Time: 9 p.m. EST
Location: Pepsi Center
Watch: YES, FOX Sports GO
Listen: WFAN 101.9 FM, 660 AM
Coming off a win over the Phoenix Suns that broke a four-game losing streak, the Brooklyn Nets will be looking for revenge as they travel to Denver for the second half of a back-to-back Tuesday. Denver was victorious the last time these teams met in Brooklyn and have gone 2-2 since the late October meeting.
Denver put up 124 points in the matchup, including a 40-point third quarter. The Nuggets started the second half on a 22-4 run, as Brooklyn struggled and missed 10 of its first 11 shots. The Nets scored 36 first-quarter points and led by as many as 14 before arguably the worst quarter of their young season.
Jamal Murray was the star for the Nuggets, scoring a game-high 26 points (8-14 FG, 2-3 3FG) and dishing out five assists. It will be interesting to see how Kenny Atkinson adjusts defensively if the Kentucky alum heats up again.
A recurring theme for this Brooklyn team is its inability to contain opposing big men. In the prior matchup, Denver abused an injury-riddled Nets frontcourt as Nikola Jokic, 21 points and 14 rebounds, and Paul Millsap, 13 points and 11 rebounds, both had double-doubles. The Serbian big man Jokic is having a career season, averaging about 16 points, 12 rebounds and nearly five assists per game.
Trevor Booker and Timofey Mozgov must be prepared to defend the three-point shot, as Jokic is currently shooting a 44 percent clip from three and Millsap is averaging 35 percent from deep on the season, which is slightly above his career average. Brooklyn has many defensive adjustments to make when playing offensively talented teams like Denver, and the team needs to rely on its defense rather than trying to outshoot the other team for the entire 48 minutes.
After a strong showing in the teams’ last meeting, expect Spencer Dinwiddie to shine again. He led the way for the Nets, scoring 22 points off the bench. Averaging 11 points, three rebounds, and five assists, Dinwiddie has taken advantage of the available minutes the Lin injury opened up, getting 23 minutes a game.
While it is unclear if he will play tonight after suffering a right hip contusion yesterday, Rondae Hollis-Jefferson has been a bright spot for Brooklyn this year, as the stretch four scored 18 points with six rebounds as he took advantage of the more traditional frontcourt that Denver deploys. RHJ has been great this season in not forcing his offensive game, waiting for the right time to either stroke his newly improved jump shot or attack the rim, which has resulted in a career-high in free throws attempted per game at almost six.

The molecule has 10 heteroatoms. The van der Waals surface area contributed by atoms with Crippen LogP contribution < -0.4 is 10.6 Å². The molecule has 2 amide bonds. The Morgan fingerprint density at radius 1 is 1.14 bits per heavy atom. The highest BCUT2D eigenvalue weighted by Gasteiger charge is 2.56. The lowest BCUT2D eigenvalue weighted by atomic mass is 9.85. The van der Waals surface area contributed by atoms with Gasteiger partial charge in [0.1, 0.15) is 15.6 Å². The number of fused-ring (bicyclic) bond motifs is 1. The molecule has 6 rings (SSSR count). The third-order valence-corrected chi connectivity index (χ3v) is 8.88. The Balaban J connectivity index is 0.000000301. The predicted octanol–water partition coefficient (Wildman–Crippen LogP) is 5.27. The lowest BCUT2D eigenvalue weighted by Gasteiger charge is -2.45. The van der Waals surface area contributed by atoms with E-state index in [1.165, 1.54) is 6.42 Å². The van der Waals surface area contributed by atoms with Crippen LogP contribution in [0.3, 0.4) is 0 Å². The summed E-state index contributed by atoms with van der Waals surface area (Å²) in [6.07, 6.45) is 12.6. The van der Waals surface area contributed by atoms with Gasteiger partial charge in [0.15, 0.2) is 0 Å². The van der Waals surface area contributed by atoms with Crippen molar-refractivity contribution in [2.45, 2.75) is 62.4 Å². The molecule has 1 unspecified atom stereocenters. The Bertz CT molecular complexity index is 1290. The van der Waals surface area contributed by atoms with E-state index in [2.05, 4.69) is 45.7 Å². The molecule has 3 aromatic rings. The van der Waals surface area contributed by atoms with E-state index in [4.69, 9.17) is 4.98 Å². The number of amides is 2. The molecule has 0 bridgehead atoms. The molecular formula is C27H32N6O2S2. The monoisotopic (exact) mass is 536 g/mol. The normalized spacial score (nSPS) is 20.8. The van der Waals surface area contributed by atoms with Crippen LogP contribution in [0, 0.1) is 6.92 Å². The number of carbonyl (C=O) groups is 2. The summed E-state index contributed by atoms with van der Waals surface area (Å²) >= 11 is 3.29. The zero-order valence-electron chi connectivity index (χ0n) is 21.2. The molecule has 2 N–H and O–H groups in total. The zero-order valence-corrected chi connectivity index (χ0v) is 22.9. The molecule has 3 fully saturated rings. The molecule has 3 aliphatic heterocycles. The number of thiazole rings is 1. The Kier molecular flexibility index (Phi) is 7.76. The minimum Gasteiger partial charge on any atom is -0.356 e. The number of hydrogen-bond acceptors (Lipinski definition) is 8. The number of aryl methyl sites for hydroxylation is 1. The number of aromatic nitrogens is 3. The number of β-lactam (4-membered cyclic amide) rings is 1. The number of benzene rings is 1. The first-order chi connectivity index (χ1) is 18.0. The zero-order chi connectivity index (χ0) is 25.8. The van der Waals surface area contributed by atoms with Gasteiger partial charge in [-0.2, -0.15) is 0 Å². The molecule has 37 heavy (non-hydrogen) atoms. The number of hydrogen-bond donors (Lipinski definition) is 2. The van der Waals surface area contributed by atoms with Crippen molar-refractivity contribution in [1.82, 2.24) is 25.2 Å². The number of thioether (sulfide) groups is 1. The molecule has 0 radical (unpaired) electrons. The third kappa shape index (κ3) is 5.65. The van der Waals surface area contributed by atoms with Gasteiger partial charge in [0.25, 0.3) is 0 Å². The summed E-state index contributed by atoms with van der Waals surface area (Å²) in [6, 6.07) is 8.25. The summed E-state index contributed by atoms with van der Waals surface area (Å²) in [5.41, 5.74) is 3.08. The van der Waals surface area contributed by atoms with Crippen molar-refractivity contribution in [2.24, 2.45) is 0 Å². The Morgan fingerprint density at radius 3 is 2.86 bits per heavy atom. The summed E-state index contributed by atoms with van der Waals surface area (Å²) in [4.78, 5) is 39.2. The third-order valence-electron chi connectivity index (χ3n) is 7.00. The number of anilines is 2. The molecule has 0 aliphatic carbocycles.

Three things to watch for
The Nets turned the ball over 15 times against the Nuggets when these teams played in Brooklyn, compared to Denver’s six. Hollis-Jefferson and Booker currently lead Brooklyn in turnovers’ per game, averaging over three apiece. Denver’s young athletic guards like Murray, Gary Harris and Emmanuel Mudiay use their speed and athleticism to take advantage of sloppy passing and turn them into easy points, so the Nets need to be on their toes.
Many considered Joe Harris a fringe player on the Brooklyn Nets this season, and once Allen Crabbe was brought in, some assumed that Harris may not even make the team. However, Harris is proving his doubters wrong and is in the midst of a career shooting year, averaging a career-high 9.7 points with shooting 47.8 percent from the field and 39.5 percent from three-point range.
Following up a career-high 18-point game against the Suns yesterday, the right-handed shooting guard is the perfect fit for Kenny Atkinson’s offense. In the last game against Denver, Harris had success too, as he tied his then-career-high 16 points and finished 4-8 from three-point range. Harris will look to ride this wave and be an impact player off the bench for the Nets, using all parts of the court to make his mark with talent and hustle.
This may very well be an emotional night for most Nets fans, in what could be the last time they see the Nets great play against his old team. Drafted in 2001, R.J. went go on to play eight seasons with the New Jersey Nets, averaging as many as 23 points in the 2007 season.
Jefferson’s style was incredibly fun to watch, as his high-flying ability combined with his defensive hustle drew many fans to the Nets at the time.
From all of us at The Brooklyn Game, thanks for the memories, R.J.!